Bowfield, Andrew (2009) Spectroscopic considerations on molecular adsorption at the solid/liquid interface. Doctoral thesis, University of Liverpool.
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This thesis mainly focuses on the adsorption behaviour of various molecules at the solid/liquid interface. The variation in adsorption kinetics are studied as a function of concentration, pH, applied electrode potential and surrounding environment by the surface sensitive analytical techniques of Reflection Anisotropy Spectroscopy and X-ray Photoelectron Spectroscopy. An electrochemical investigation into the surface reconstructions of Au(110) and their associated RA profiles is undertaken. The spectral profiles of Au(110) in 0.1 M H2SO4/Na2SO4, NaClO4/HClO4 and NaClO4 electrolytes were observed as a function of potential and spectral signatures of the different reconstructions are assigned. The adsorption of adenine and its monophosphate (AMP) on Au(110) was studied using RAS. It is shown that both molecules adsorb in a vertical orientation through sites common to the base through formation of base stacked layers. Application of a phenomenological Lorentzian transition model and rotations about the polarisation direction of the incident light suggest that the molecules align along the [1 0] principal axis of the substrate. Linear simulations show that the orientation of adenine at sub-saturation coverage is the same as that when a monolayer is adsorbed and that adenine does not adsorb on the surface at sufficiently alkaline pH. The attachment of thiolated ss DNA on a functionalised diamond surface and the subsequent detection of hybridisation are discussed. High resolution XPS spectra are used to characterise both the integrity and structure of the organic thin film and its modification to precipitate DNA adsorption. The sensitivity of RAS to the orientation of the alkyl backbone of decanethiol is displayed through alteration to the surrounding environment of the molecule. It is suggested that orientation of the hydrophobic backbone varies as the surrounding environment is changed from ethanol to air and finally to phosphate buffer.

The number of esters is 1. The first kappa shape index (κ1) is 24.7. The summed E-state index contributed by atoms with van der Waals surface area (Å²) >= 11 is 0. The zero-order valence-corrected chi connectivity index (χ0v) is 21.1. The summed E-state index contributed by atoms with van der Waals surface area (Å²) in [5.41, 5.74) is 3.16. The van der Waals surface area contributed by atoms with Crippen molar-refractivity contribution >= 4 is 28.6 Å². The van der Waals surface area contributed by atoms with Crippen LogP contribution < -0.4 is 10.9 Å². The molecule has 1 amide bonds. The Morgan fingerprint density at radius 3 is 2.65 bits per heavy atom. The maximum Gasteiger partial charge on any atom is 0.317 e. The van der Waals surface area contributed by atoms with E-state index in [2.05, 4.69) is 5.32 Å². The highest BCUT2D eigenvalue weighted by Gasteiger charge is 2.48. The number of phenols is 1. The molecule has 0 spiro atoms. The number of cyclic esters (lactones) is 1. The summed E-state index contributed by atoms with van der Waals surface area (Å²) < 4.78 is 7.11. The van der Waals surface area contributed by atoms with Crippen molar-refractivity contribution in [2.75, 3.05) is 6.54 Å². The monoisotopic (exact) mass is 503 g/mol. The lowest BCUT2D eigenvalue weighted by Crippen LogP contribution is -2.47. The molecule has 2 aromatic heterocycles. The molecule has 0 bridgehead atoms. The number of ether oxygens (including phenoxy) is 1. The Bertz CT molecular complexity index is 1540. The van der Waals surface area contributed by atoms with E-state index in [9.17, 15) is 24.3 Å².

|Item Type:||Thesis (Doctoral)|
|Subjects:||Q Science > Q Science (General)|
Q Science > QC Physics
|Departments, Research Centres and Related Units:||Academic Faculties, Institutes and Research Centres > Faculty of Science > Department of Physics|
|Deposited On:||30 Nov 2011 10:14|
|Last Modified:||17 Feb 2012 09:48|
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